Exeter pulled out all the stops for a fabulous day as they hosted this year’s Ringing World National Youth Contest. The Cathedral was vibrant with youngsters and a number of mini-rings, handbell workshops and stalls showing all that ringing could offer youngsters.
3 car loads of teenagers and their “minders” started the weekend with a really good journey on Friday afternoon evening, with sleep seeming to be the main activity as they recovered from CCF camp, exams and school! We found our base hotel on the outskirts of Exeter and met up for a couple of card and guessing games before retiring to bed. Breakfast at 08.15 helped us ease into Saturday with our first ringing on the lovely eight at Heavitree. The memory of last year’s queues inspired us to arrive early and we were able to have the tower to ourselves and have a little practice before wending our way into Exeter itself. Our first stop here was the Cathedral itself, a hive of activity and open to the general public as well as a multitude of youngsters in team shirts of all colours from all over England. This was a time to enjoy handbell workshops, a variety of mini-rings (Kent seemed particularly proficient on these and their prowess was mentioned on the Bellringers’ Facebook page by Scott Adams from Devon) and for adults to catch up with other team leaders and ringing friends. Great fun was had on the Denmisch simulator tucked away in its home in Exeter Cathedral School; our team had another little practice of their test piece here, but were then overcome by hysterical giggles as the sound of the bells changed into sheep baaaing and horses “neighing”!
A little walk took us to our contest tower at St David’s where doughnuts fortified our ringers before ringing their test piece…. a very good effort, but not quite on a par with the leading teams this year!
Our next stop was the Cathedral again with time for a photo call outside the cathedral and a quick sandwich lunch before meeting up at the tower steps. Here we were greeted with the news that there would be a delay as there was a problem with the tenor clapper but they were putting the old clapper in. So we waited a while and then climbed (a good step, but not so far as Liverpool!) and traversed the path through the buttresses, only to find Matthew Hilling having to tell us that an all-important nut could not be located, so the tenor could not be rung! We were still able to enjoy a good ring here with 3 or 4 of our team able to ring the 11 in rounds and call changes. Plain hunt also featured before it was time for us to descend and cross the green with lots of time to enjoy the little bells of St Petrock’s. The rain caught up with us during our walk to the final tower of the day, across the bridge at St Thomas’, a little balcony ringing room here with bells that weren’t so easy to ring!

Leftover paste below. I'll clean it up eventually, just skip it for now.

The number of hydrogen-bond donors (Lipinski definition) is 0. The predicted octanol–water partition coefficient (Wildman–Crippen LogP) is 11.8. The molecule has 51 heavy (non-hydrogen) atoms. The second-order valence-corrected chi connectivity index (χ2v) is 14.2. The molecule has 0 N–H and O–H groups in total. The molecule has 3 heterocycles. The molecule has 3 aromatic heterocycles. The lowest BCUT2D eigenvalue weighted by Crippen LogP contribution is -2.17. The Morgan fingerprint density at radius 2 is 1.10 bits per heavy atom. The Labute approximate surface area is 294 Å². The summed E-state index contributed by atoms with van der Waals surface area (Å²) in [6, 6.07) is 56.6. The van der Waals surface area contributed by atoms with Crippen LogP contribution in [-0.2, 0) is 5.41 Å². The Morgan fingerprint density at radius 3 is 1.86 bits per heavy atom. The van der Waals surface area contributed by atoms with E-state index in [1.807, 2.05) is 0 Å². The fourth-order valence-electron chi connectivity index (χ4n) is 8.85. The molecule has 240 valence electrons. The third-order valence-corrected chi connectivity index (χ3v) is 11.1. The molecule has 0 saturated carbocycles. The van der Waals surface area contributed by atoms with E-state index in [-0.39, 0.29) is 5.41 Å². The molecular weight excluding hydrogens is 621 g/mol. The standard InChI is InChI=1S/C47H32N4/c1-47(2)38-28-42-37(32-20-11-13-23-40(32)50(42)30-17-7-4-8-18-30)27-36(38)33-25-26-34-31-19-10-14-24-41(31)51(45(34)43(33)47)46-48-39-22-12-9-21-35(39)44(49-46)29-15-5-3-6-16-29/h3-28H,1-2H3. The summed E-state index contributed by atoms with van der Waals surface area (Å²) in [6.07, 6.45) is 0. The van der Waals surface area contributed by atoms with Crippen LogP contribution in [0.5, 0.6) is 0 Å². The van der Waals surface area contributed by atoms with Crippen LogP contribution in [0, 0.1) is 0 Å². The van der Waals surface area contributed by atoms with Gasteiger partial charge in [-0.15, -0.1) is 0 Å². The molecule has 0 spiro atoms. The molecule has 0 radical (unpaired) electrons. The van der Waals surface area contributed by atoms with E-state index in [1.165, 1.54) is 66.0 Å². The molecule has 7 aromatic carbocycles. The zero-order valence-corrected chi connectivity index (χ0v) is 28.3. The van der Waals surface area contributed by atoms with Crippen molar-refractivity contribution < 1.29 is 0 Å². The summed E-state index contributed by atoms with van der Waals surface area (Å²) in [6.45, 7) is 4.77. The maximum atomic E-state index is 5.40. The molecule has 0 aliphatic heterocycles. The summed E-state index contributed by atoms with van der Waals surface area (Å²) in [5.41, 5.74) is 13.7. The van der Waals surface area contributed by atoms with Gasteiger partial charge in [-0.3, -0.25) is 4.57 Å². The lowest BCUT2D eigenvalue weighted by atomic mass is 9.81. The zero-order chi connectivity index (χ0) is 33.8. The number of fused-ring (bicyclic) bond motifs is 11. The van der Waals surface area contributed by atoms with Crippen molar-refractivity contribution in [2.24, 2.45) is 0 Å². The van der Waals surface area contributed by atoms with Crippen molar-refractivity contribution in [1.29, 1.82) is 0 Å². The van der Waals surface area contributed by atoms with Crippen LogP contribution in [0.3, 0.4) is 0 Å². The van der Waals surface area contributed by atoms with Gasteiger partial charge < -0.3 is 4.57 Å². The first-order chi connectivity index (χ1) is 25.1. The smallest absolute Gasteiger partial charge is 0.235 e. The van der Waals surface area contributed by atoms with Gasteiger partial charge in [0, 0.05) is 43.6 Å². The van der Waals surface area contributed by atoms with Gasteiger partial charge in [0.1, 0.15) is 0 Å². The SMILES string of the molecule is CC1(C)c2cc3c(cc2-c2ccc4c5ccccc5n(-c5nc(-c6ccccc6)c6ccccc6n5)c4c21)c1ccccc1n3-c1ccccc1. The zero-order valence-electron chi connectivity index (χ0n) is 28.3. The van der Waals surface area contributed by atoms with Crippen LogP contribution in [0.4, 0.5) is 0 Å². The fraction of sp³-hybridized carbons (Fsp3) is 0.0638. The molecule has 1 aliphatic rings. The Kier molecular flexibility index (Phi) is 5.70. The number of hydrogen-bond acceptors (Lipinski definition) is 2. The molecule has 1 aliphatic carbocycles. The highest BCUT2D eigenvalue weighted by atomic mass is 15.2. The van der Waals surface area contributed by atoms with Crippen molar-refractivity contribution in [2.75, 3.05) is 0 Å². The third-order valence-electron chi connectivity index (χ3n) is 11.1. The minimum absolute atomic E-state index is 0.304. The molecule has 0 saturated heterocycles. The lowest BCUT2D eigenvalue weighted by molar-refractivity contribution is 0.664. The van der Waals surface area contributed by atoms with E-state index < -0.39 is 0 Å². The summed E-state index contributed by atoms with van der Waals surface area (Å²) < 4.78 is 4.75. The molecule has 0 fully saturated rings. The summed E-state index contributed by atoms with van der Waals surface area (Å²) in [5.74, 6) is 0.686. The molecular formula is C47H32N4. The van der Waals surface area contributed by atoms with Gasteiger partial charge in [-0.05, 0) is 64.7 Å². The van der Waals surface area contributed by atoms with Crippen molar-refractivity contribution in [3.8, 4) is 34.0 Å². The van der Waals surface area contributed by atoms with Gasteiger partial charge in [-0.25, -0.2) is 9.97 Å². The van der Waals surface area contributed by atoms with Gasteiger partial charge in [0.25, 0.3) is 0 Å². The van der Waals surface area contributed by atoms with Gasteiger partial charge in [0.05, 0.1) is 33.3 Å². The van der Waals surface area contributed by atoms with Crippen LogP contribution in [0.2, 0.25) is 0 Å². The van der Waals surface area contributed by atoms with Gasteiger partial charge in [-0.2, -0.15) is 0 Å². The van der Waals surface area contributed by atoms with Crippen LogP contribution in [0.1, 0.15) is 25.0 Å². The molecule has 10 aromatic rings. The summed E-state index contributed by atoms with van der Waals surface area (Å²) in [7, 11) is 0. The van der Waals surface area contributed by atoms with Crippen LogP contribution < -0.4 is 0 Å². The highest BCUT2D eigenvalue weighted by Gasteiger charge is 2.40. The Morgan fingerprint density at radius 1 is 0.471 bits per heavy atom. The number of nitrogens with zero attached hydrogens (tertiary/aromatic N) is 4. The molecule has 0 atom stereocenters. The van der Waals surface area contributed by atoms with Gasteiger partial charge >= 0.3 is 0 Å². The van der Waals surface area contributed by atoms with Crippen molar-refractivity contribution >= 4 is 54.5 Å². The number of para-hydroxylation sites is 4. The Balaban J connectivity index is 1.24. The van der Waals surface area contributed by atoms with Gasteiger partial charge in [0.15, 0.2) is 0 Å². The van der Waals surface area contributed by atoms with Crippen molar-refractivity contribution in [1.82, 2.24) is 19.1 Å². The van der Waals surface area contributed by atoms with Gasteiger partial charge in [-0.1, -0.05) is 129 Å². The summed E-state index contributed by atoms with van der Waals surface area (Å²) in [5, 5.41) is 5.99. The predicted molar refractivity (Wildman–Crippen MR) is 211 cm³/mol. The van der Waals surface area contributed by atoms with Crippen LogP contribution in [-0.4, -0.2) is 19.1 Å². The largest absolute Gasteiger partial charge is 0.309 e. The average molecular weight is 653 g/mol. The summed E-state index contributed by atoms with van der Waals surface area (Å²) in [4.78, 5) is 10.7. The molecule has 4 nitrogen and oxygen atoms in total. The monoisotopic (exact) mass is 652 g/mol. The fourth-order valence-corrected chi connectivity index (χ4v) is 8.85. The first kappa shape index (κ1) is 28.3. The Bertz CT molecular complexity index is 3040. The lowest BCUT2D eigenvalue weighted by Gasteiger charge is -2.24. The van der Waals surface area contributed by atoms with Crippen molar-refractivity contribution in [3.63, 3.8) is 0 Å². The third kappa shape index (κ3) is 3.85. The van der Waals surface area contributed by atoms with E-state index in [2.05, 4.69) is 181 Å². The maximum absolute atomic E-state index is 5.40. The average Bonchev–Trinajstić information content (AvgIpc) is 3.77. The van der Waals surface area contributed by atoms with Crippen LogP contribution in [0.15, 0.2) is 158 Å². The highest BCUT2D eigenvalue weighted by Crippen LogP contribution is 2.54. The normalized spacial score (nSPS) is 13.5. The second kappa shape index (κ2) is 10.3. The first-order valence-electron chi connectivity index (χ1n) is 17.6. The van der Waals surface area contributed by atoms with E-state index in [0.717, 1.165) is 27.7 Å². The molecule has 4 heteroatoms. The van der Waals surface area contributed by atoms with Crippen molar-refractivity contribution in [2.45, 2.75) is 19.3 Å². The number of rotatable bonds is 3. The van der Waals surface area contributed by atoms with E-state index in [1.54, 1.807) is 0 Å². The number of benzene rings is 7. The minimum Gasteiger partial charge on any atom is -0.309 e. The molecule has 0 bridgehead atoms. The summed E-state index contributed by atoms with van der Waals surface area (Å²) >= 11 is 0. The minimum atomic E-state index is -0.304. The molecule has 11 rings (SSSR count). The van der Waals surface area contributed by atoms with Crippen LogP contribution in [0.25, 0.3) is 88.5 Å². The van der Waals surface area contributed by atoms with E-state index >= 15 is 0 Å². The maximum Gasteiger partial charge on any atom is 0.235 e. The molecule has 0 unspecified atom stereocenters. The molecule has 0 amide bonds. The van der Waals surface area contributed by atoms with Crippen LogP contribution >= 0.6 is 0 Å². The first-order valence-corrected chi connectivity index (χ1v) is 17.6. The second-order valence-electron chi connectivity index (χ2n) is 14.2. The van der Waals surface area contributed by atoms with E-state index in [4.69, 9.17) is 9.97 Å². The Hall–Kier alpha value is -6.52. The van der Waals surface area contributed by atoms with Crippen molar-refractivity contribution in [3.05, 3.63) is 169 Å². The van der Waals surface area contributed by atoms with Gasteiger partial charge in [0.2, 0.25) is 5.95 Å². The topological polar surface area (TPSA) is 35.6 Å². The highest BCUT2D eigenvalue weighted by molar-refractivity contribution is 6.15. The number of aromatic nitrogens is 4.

Groups of coloured shirts congregated outside the Cathedral while we waited until the time we could re-enter; I hope we were just far enough away (across the green) for those attending Evening Prayer inside not to hear our youngsters joyously and LOUDLY cheering on a younger team playing football (with an inflatable ball) between the buttresses of the cathedral!
The evening entertainment started with the results of the contest; a total of 23 teams (7 in the method category and 16 inthe Call Change category) entered this year, with young ringers travelling from as far afield as Newcastle and Cornwall, as well as Kent. Huge congratulations to the winners: Sussex (method) and Essex (Call Changes); the standard was very high this year, with Kent being place joint 10th. Pizza and evening activities followed with a few people being wrapped in loo paper(!) anda parachute game before we retired to our hotel again for a rerun of Ben’s saucepan game (guessing the name of a well-known real or fictional character) which again caused considerable hilarity. (Phil Larter featured again, in the tradition of the KYR, but he’s getting a bit old hat now!)
Adults caused the pre-breakfast drama this year, with one leader being ill in the night (various contingency plans quickly being thought through!) and another leader losing the car key during an early morning swim at Exmouth! A train journey courtesy of Chris Bassett, holidaying in the area, solved the key situation while the rest of us, barely awake for breakfast at 07.30, forged on with the day starting with ringing on the lovely 12 at Crediton for morning service. Joe and Callum had their first taste of ringing Cinques here and acquitted themselves really well. Now down to 2 cars we drove on to ring at Mere just off the A303 en route home. The locals here were very welcoming, and had announced our session here in the notice sheet for the day… they were so pleased that a group of young ringers were ringing their bells and asked us to write what we had rung in their visitors book: good striking in R & CC, Plain hunt, P B Triples and Major, with Neil turning in the slightly challenging tenor!
A very convivial lunch at The George followed and then we took the road back to Kent; my car upheld its “debating” tradition with a wide range of topics loudly explored! This brought a great weekend to its close with everyone appearing to enjoy themselves thoroughly, ringing some lovely bells and meeting up with young ringers from around the country. My huge thanks to everyone for making this weekend possible and especially to the KCACR for supporting and funding this vibrant opportunity: THANK YOU!